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Watch of the Week Edition 6: Satyajit Ray's The Apu Trilogy

This week I’m changing things up a bit, so instead of reviewing a singular film that I highly recommend as a must watch. I’m instead going to write a reflection of sorts on a film trilogy. This particular trilogy has eluded me for a couple of years since I learned about it’s existence a while back. I’ve read many people sing its praises to the high heavens yet I never felt compelled enough to sink my mind into it. However, recently I finally experienced the cinematic world of Satyajit Ray’s, masterfully intimate,  Apu Trilogy. 

The trilogy follows the life of a boy named Apu. We witness his emotional, mental, and physical growth toil in grief, tragedy, happiness, selfishness, ambition, and love. However, as much as the films are about him they are also about the dynamics of parental relationships and responsibilities. These elements play a vital part in this symphony wherein it seems that Satyajit Ray is actively searching for the epiphany of life’s purpose. This ultimate purpose is, quite obviously, difficult to comprehend but in his effort I find solace that the search for unadulterated joy is the closest answer he could get to. 

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Watch of the Week Edition 5: Satoshi Kon's Perfect Blue

Questioning reality is a seldom thought that pops up in one’s head very sparsely throughout life. From experiencing deja vu to experiencing extremely vivid dreams, or seeing things that you think you saw to genuine psychosis. The surreal nature of blurring the lines between reality and illusion is often a concept that is tackled in film, usually by absurd or imaginative means. However, in the case of Satoshi Kon’s directorial debut, Perfect Blue, this concept is conjured up in an atmosphere of terrified paranoia. 

On the surface level, Perfect Blue, serves to be a damning critique on the entertainment industry and its treatment of its stars. However, beyond that, the eye-opening commentary on the inherently misogynistic structure of media and entertainment seem to stand center stage. Blurred by deceit, confusion, and sinister motives; each meticulous cut grants us a terrifying entryway into the psychotic downfall of crisis in identity. This crisis is implicitly compounded by the patriarchal pressures and expectations that come along with the various “celebritized” roles famous women fulfill. Whether that be sexually motivated or monetarily motivated. Although, in the case for this film, it’s abundantly clear that sexual projections made from societal expectations create a bubble of uncertainty and downright maliciousness.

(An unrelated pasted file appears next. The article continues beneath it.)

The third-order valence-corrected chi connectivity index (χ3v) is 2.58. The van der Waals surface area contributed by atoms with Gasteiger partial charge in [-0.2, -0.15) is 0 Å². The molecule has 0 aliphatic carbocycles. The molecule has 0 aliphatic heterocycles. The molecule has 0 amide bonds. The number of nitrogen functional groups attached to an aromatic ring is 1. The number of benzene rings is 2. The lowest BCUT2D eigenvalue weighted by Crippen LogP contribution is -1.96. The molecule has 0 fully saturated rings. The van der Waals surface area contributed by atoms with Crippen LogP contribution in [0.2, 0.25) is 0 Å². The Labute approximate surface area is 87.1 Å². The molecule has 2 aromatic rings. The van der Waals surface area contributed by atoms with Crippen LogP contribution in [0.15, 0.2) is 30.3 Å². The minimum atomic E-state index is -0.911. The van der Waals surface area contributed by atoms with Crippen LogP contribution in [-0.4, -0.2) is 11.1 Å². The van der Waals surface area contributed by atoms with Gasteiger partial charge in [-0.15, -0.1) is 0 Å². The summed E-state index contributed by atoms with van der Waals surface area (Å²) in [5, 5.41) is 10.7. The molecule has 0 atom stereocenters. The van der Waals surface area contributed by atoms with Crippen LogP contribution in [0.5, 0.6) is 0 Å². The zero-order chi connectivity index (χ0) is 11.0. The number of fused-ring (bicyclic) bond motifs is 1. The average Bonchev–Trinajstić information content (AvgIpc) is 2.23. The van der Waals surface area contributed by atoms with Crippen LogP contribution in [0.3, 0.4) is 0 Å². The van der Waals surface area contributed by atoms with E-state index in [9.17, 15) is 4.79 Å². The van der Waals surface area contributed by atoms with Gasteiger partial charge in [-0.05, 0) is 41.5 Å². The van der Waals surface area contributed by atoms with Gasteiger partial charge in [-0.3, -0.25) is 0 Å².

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Roundtable: How far will the Mountaineers go?

The NCAA selection committee revealed the West Virginia Mountaineers as a number three seed on Selection Sunday. As always, ups and downs filled the regular season for West Virginia. The Mountaineers at one point won six-consecutive road games in the Big 12, but, on the other hand, the Mountaineers haven’t won against a ranked opponent in almost a month. U92 the Moose's Sports Staff picks how deep the team will go in the tourney, the MVP of the team, and more.

Before we jump into tournament talk, what was your favorite moment of the season?

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Watch of the Week Edition 4: Sofia Coppola's The Virgin Suicides

Adolescent angst, misguided happiness, and faux maturity; these are just a few phrases that adequately detail this nostalgia driven coming of age monument from the wonderful Sofia Coppola. In her directorial debut, Coppola, establishes her mesmeric knack for storytelling through weaving perspectives, fitting needle drops, enchanting sequences, and by ultimately creating an aura of mystery and solace. It’s with these elements that set the stage for the plight of the five idelic daughters of the Lisbon family. As the title suggests, they all commit suicide, for reasons not entirely unknown yet not entirely too sure. Some could point to the set of rigid circumstances, enforced by their old fashioned, extremely strict religious parents. Or the pent up frustrations of hormone-fueled anxieties. Or possibly, it's the lack of understanding from their peers. Regardless of the source of their tragic and sudden end, The Virgin Suicides continues to prove to be a refreshing take on the “high school teen drama” flick twenty-two years later, nostalgia and all. 

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March 10: The 5 tracks we're following this week

1. St. Vincent - Pay Your Way in Pain

In one of St. Vincent’s most enthralling tracks yet, a spaghetti-western style piano riff leads off what quickly becomes an eclectic blend of 70’s funk and Bowie-esque glam. On this lead single to her upcoming record Daddy’s Home, Vincent (real name: Annie Clark) revisits much of the quirky electropop influence heard on her most recent record Masseduction; here mixing it with classic retro funk instrumentation and plenty of Prince-isms to boot. While Clark very much owns this track, delivering a powerful and layered vocal performance throughout, it is also a major standout for producer to the stars Jack Antonoff. Here Antonoff puts together one of his busiest, most complex,  and fully realized efforts yet. Proudly wearing her influences on her sleeve, on “Pay Your Way in Pain,” St. Vincent looks into rocks past to continue carving out it’s future.